Derek Davis had not been on the Syracuse University campus more than a week in 2015 before being swept up in the excitement of a once-in-a-lifetime discovery that would thrill the astrophysics world and thrust the gravitational-wave research community onto…
‘Who Cares About Kelsey?’ Screening and Discussion with Filmmaker, Star
Somersworth High School student Kelsey Carroll has one goal—to graduate. However, as a freshman in her New Hampshire school notorious for its high dropout rate, Carroll failed to earn a single academic credit. Carroll also carries with her a diagnosis of ADHD, a history of emotional and substance abuse, and the physical scars of self-mutilation, and is by her own admission, “not a nice person” to be around. The odds seem stacked against her.
Award-winning filmmaker Dan Habib has created a new documentary film, “Who Cares About Kelsey?,” which follows Carroll during her senior year of high school. The film will be shown on Monday, April 15, at 4 p.m. in the Hergenhan Auditorium of Newhouse 3.
Following the film, Habib and Carroll will be present for discussion with the audience. The film is open-captioned, and CART service will be provided for the discussion. This event is free and open to the public, and is sponsored by the Syracuse University School of Education’s Landscape of Urban Education Lecture Series.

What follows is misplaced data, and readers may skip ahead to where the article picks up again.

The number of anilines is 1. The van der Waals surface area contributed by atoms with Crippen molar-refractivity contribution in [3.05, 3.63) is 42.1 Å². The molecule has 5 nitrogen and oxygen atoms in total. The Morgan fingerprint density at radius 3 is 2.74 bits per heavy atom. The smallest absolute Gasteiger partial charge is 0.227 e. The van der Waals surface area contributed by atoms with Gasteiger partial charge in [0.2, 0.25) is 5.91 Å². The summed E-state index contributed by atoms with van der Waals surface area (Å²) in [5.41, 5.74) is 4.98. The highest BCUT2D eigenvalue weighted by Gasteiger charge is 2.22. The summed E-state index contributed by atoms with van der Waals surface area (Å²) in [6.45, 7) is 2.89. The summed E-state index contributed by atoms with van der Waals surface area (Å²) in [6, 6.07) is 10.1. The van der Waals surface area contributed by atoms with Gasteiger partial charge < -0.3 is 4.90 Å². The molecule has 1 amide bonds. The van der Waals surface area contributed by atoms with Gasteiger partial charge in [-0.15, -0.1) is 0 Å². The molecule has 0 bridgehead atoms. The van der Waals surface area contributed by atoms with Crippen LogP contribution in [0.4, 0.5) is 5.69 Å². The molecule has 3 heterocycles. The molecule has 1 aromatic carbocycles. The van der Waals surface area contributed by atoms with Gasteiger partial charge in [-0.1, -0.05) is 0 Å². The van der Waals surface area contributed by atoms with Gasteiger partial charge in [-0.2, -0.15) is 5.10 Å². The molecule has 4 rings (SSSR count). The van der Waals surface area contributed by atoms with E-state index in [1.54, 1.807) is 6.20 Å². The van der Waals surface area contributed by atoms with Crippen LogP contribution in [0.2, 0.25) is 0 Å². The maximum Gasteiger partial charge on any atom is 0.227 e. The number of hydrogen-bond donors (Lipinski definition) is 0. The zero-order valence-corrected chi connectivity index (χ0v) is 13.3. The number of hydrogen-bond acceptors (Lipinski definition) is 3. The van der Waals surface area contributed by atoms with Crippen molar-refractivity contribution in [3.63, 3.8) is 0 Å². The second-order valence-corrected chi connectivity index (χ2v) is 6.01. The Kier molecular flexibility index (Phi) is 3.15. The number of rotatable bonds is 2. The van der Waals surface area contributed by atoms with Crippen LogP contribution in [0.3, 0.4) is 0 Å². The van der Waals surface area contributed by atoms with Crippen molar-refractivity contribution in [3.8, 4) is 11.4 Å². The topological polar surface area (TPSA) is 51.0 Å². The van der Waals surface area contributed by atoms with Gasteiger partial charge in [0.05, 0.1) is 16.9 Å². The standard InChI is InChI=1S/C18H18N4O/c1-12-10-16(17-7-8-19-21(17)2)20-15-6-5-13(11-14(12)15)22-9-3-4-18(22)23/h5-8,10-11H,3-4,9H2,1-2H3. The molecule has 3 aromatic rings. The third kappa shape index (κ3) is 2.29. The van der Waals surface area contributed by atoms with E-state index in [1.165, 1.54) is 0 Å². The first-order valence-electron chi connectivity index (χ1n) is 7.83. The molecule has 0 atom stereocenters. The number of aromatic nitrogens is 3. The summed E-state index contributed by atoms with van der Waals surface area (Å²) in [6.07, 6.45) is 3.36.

“Who Cares About Kelsey?” explores Carroll’s turbulent life at school and home, looking at her academics, friendships, family and relationships. After Carroll’s freshman year, her school implemented reform to reduce the dropout rate and improve the school climate. As a result, in her senior year, we see Carroll work with a support team of teachers and counselors to assist her in making a better path for her future.
This film is, first and foremost, the story of one young woman and her struggle to succeed. However, it addresses such critical questions as, can emotionally disabled kids overcome their circumstances to succeed? And, what would American education look like if there were supports in place for all “problem kids”?
Habib, who also created “Including Samuel,” is the filmmaker in residence at the Institute on Disability at the University of New Hampshire. Habib’s films have been screened at universities, national conferences and independent theaters, and have been used as a catalyst for inclusive education across the country and internationally.
“Including Samuel” was broadcast nationwide on public television stations in fall 2009 and was nominated for an Emmy in 2010. “Including Samuel” has also been featured on NPR’s “All Things Considered” and “Good Morning America” and won the Positive Images in Media award from TASH, an international group committed to the full inclusion of people with disabilities. The DVD is now available with 17 language translations. “Who Cares About Kelsey?” was recently featured in Education Week and has been screened at 10 film festivals, winning “Best Feature Film” at the Lights. Camera. Help. Film Festival.